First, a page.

We don't have to go to a Soviet system to have more fairness and a better, more productive, more growthful economy. The United States and Europe managed it quite happily for 50 years in the postwar consensus until neoliberalism took hold and the rich stopped paying their taxes. .
    I m not even going to go into all this here, it is clearly nonsense, but I can't be @rsed. Let's accept your premise.

    What are you and the left going to do about it? Isn't it time you won a few elections?

    Or are you advocating revolution? How do you think that will go, based on past experience?
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    The standard defense of this situation is circular - they're rich because they deserve it, and they must deserve it because look! They're rich! Simply put they exist within a system that's rigged to benefit them. It's a system where capital accumulates toward the top, and money begets more money. The crucial point being, there's nothing remotely 'natural' or inherently correct or moral about such a system. You can't tell me they deserve their obscene fortunes simply because capitalism allows these circumstances to exist.
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    (Original post by Captain Haddock)
    The standard defense of this situation is circular - they're rich because they deserve it, and they must deserve it because look! They're rich! Simply put they exist within a system that's rigged to benefit them. It's a system where capital accumulates toward the top, and money begets more money. The crucial point being, there's nothing remotely 'natural' or inherently correct about such a system. You can't tell me they deserve their obscene fortunes simply because capitalism allows these circumstances to exist.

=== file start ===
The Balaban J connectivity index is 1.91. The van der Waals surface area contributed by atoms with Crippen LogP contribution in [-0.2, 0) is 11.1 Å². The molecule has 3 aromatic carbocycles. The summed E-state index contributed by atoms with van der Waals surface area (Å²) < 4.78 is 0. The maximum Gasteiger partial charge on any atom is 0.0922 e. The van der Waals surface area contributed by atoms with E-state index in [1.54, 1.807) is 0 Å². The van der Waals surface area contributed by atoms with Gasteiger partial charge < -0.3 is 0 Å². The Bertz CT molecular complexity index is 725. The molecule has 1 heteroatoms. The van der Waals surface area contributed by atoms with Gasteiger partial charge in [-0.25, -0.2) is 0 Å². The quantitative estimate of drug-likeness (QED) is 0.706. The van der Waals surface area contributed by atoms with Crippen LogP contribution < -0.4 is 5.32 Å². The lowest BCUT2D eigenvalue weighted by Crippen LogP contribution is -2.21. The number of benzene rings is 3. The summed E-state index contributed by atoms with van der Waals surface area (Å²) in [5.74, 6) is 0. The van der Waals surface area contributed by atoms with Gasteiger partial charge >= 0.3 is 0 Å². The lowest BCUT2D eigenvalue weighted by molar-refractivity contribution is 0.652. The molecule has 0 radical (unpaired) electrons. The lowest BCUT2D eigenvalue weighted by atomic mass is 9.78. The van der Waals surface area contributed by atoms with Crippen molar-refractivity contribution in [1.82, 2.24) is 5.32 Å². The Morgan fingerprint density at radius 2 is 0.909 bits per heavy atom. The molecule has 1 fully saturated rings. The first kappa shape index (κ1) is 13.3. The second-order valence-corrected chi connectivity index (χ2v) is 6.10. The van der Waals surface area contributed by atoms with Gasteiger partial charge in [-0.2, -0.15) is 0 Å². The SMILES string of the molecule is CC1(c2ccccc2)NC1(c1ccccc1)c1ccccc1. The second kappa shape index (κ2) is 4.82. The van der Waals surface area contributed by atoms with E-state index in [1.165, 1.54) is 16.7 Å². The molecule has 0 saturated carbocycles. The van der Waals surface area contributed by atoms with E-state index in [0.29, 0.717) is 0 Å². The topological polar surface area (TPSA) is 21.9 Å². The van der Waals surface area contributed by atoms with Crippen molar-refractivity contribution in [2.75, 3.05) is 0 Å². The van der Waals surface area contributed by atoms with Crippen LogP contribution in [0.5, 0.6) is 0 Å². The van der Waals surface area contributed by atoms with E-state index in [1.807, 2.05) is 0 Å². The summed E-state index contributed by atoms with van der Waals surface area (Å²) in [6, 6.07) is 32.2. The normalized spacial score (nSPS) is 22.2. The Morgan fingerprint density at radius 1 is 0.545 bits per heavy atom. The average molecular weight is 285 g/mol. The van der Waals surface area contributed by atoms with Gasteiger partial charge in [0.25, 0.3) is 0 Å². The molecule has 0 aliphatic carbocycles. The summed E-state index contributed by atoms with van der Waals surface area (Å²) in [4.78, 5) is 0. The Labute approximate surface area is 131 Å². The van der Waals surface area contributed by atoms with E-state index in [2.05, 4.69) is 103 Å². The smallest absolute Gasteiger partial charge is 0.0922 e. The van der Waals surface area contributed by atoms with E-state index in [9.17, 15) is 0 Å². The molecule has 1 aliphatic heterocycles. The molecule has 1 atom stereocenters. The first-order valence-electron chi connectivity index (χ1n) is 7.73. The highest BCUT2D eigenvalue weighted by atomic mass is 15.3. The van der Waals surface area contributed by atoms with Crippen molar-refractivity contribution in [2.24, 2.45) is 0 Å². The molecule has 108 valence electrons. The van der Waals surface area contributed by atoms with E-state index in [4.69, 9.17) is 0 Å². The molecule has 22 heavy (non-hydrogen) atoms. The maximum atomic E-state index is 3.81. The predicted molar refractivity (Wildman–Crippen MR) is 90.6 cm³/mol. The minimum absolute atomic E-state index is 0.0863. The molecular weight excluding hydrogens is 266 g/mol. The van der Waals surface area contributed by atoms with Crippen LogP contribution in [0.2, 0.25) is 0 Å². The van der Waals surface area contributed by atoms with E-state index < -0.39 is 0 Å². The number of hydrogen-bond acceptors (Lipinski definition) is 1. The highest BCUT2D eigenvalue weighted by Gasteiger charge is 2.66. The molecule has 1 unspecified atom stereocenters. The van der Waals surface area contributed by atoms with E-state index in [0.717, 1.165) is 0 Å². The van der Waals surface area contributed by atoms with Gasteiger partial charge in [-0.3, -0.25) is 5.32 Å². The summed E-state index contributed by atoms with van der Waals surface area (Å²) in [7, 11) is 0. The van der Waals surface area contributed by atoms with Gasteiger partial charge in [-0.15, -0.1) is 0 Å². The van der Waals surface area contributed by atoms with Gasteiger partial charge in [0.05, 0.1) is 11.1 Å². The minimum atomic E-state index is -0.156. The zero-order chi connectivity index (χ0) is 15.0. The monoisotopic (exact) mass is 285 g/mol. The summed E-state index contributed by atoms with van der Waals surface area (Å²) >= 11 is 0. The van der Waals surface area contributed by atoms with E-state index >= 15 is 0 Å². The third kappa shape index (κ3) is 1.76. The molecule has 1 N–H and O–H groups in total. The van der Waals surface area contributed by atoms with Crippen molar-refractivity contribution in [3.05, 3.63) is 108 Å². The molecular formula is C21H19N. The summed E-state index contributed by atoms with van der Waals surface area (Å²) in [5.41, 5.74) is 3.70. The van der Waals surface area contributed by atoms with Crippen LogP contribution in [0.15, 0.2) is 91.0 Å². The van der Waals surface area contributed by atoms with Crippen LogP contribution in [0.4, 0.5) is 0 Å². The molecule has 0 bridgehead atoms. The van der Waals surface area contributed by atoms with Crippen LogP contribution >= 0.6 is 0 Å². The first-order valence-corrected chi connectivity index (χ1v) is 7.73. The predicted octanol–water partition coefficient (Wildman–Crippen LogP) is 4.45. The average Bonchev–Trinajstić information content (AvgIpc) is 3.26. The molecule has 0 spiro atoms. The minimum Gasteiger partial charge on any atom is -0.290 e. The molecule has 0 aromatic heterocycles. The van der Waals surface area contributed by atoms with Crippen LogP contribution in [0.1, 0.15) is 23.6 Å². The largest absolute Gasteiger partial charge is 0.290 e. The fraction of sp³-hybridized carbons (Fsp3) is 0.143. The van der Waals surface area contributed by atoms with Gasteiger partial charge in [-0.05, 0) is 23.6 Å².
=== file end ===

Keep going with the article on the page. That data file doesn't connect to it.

It is not that they deserve these fortunes but that all of the alternative systems that have been tried, bring greater evils.

    Captalism and liberal democracy are indefensible except that every other system (communism, islamism) is even worse.
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    (Original post by 999tigger)
    I'm not being flippant, just other things to do and never even meant to get dragged onto this thread. The article I read was on the homepage. I doubt it involved that much research tbh and it has raised the issue, so getting people to talk about it is a success.

    I think it raises an interesting point. to question how the economic system works.
    When I saw this on Facebook this morning I was adamant I wouldn't post, knowing full well it'd turn into a full blown discussion that would take up too much time.

    Has it raised the issue though? Maybe you can consider it successful here but Facebook (which I'd argue is a bigger talking point) did not come to the same conclusion. The top comments there were little more than people blaming the rich. I didn't see an awful lot of discussion about the economy. People were just running with the cake analogy from the article (people in poverty only have a few grams of flour, etc.). Since then the top comments have changed and are now more in line with this thread, supporting the wealthy for what they do rather than trying to blame them for making others poor. Maybe that says something about the people who were posting on the original Facebook link early this morning
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    (Original post by 999tigger)
    Yes that equates to every two weeks. ......